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Health system governance to support scale up of mental health care in Ethiopia: a qualitative study

Research output: Contribution to journalArticle

Charlotte Hanlon, Tigist Eshetu, Daniel Alemayehu, Abebaw Fekadu, Maya Semrau, Graham Thornicroft, Fred Kigozi, Debra Leigh Marais, Inge Petersen, Atalay Alem

Original languageEnglish
Article number38
Number of pages16
JournalInternational Journal Of Mental Health Systems
Volume11
DOIs
Publication statusPublished - 8 Jun 2017

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Abstract

Background: Ethiopia is embarking upon a ground-breaking plan to address the high levels of unmet need for mental health care by scaling up mental health care integrated within primary care. Health system governance is expected to impact critically upon the success or otherwise of this important initiative. The objective of the study was to explore the barriers, facilitators and potential strategies to promote good health system governance in relation to scale-up of mental health care in Ethiopia.
Methods: A qualitative study was conducted using in-depth interviews. Key informants were selected purposively
from national and regional level policy-makers, planners and service developers (n = 7) and district health office
administrators and facility heads (n = 10) from a district in southern Ethiopia where a demonstration project to integrate mental health into primary care is underway. Topic guide development and analysis of transcripts were guided by an established framework for assessing health system governance, adapted for the Ethiopian context.
Results: From the perspective of respondents, particular strengths of health system governance in Ethiopia included
the presence of high level government support, the existence of a National Mental Health Strategy and the focus on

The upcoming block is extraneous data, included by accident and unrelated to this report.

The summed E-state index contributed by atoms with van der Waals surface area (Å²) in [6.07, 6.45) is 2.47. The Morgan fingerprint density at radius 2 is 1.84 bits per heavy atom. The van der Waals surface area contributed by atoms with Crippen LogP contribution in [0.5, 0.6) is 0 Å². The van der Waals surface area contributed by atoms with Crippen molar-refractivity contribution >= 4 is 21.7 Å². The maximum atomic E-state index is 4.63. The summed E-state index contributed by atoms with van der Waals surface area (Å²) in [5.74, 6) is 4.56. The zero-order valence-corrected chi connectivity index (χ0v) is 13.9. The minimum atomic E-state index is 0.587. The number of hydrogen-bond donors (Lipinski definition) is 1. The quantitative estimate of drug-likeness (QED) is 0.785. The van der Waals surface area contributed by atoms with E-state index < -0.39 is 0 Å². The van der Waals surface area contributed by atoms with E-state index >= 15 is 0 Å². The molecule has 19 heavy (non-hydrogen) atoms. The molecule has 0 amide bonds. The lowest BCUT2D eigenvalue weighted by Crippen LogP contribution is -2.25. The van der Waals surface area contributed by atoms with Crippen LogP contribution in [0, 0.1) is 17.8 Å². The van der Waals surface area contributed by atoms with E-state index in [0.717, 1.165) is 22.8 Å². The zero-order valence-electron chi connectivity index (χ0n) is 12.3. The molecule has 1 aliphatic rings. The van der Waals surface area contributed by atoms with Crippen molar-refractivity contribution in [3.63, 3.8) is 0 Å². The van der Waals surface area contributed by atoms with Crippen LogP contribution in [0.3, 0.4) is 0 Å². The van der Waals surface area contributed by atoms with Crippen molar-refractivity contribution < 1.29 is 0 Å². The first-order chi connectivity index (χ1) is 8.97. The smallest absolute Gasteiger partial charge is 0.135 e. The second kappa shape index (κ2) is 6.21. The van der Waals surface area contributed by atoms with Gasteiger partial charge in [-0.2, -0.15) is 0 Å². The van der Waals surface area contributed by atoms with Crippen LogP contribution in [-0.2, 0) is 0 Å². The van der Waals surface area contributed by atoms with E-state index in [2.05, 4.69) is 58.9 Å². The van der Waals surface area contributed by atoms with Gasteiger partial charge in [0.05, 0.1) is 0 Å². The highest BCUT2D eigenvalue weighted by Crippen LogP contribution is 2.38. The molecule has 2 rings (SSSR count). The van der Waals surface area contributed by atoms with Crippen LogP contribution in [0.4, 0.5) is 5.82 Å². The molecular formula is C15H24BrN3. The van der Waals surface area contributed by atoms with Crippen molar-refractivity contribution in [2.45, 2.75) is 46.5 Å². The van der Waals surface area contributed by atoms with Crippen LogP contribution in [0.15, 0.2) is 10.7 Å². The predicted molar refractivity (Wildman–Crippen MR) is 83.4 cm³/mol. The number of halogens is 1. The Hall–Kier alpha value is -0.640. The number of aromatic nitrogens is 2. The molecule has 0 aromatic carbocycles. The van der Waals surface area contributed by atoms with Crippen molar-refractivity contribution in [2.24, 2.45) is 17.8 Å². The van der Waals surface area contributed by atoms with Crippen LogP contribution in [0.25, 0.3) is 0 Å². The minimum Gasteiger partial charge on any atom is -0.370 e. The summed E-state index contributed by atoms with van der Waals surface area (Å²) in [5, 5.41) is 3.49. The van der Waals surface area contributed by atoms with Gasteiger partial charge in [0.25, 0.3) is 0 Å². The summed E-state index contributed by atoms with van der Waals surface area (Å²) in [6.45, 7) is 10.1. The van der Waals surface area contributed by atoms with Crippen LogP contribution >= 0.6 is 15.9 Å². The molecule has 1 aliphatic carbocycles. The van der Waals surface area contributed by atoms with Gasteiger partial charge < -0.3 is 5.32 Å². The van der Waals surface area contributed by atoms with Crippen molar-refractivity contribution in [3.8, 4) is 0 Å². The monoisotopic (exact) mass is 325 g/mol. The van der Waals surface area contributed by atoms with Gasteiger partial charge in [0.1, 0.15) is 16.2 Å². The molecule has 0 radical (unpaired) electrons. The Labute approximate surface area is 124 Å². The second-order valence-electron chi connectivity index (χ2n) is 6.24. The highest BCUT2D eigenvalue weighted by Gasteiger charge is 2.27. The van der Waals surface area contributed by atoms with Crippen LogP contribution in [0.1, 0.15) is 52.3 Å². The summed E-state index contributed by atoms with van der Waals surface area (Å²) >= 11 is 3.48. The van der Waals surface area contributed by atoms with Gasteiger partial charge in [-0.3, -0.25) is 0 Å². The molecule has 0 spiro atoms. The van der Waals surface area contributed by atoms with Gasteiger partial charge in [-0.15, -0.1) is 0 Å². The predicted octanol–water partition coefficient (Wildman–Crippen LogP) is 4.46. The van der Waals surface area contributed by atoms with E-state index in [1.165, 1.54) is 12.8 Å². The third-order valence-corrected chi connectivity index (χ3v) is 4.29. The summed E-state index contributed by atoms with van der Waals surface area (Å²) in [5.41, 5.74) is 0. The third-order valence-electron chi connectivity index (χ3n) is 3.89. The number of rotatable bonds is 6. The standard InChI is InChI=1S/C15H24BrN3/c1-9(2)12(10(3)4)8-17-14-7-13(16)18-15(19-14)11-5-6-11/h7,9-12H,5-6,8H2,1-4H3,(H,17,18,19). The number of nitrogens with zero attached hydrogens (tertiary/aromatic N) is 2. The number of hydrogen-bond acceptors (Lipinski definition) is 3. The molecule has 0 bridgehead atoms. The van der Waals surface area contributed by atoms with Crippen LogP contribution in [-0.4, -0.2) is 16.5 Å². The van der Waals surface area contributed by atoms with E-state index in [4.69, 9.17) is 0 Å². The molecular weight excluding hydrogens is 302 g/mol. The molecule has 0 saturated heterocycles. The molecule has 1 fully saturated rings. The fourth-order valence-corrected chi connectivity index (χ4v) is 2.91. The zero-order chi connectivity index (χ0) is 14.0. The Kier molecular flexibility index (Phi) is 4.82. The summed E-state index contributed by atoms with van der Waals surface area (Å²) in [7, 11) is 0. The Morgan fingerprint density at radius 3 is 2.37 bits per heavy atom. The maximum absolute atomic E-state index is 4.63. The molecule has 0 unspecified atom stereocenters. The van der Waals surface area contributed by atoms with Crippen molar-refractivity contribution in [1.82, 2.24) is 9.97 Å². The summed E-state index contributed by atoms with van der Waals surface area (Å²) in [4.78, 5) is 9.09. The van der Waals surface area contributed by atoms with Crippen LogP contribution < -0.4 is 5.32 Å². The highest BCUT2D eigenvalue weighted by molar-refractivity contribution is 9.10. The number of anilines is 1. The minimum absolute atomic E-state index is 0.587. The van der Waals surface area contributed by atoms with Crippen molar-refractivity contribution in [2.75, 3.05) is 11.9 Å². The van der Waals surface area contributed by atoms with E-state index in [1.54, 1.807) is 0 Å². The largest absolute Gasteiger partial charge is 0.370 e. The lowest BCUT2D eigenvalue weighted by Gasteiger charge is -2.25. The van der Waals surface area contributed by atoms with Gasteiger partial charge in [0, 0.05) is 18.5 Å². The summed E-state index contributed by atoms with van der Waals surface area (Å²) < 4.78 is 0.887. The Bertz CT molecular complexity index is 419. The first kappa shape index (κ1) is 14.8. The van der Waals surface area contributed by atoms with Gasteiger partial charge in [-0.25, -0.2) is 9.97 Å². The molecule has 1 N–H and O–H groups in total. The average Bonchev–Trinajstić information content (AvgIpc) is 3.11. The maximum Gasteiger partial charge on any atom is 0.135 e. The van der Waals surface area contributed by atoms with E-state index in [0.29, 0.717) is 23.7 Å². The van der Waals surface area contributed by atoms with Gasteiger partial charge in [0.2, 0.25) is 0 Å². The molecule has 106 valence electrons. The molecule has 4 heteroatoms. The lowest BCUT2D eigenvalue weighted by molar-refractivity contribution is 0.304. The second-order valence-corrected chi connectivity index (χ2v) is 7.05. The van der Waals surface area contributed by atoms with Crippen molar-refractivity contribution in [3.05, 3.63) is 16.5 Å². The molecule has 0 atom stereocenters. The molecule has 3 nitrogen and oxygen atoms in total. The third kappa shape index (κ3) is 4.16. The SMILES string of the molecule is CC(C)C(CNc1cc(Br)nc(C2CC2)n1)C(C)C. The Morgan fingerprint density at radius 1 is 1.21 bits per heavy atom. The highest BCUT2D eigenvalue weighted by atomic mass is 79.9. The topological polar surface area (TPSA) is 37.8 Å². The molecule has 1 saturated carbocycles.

integration of mental health care into primary care to improve the responsiveness of the health system. However,
both national and district level respondents expressed concerns about low baseline awareness about mental health
care planning, the presence of stigmatising attitudes, the level of transparency about planning decisions, limited
leadership for mental health, lack of co-ordination of mental health planning, unreliable supplies of medication,
inadequate health management information system indicators for monitoring implementation, unsustainable models
for specialist mental health professional involvement in supervision and mentoring of primary care staff, lack of community mobilisation for mental health and low levels of empowerment and knowledge undermining meaningful
involvement of stakeholders in local mental health care planning.
Conclusions: To support scale-up of mental health care in Ethiopia, there is a critical need to strengthen leadership
and co-ordination at the national, regional, zonal and district levels, expand indicators for routine monitoring of mental healthcare, promote service user involvement and address widespread stigma and low mental health awareness.
Keywords: Governance, Systems thinking, Health systems, Developing country, Mental health services, Mental
health policy, Primary care

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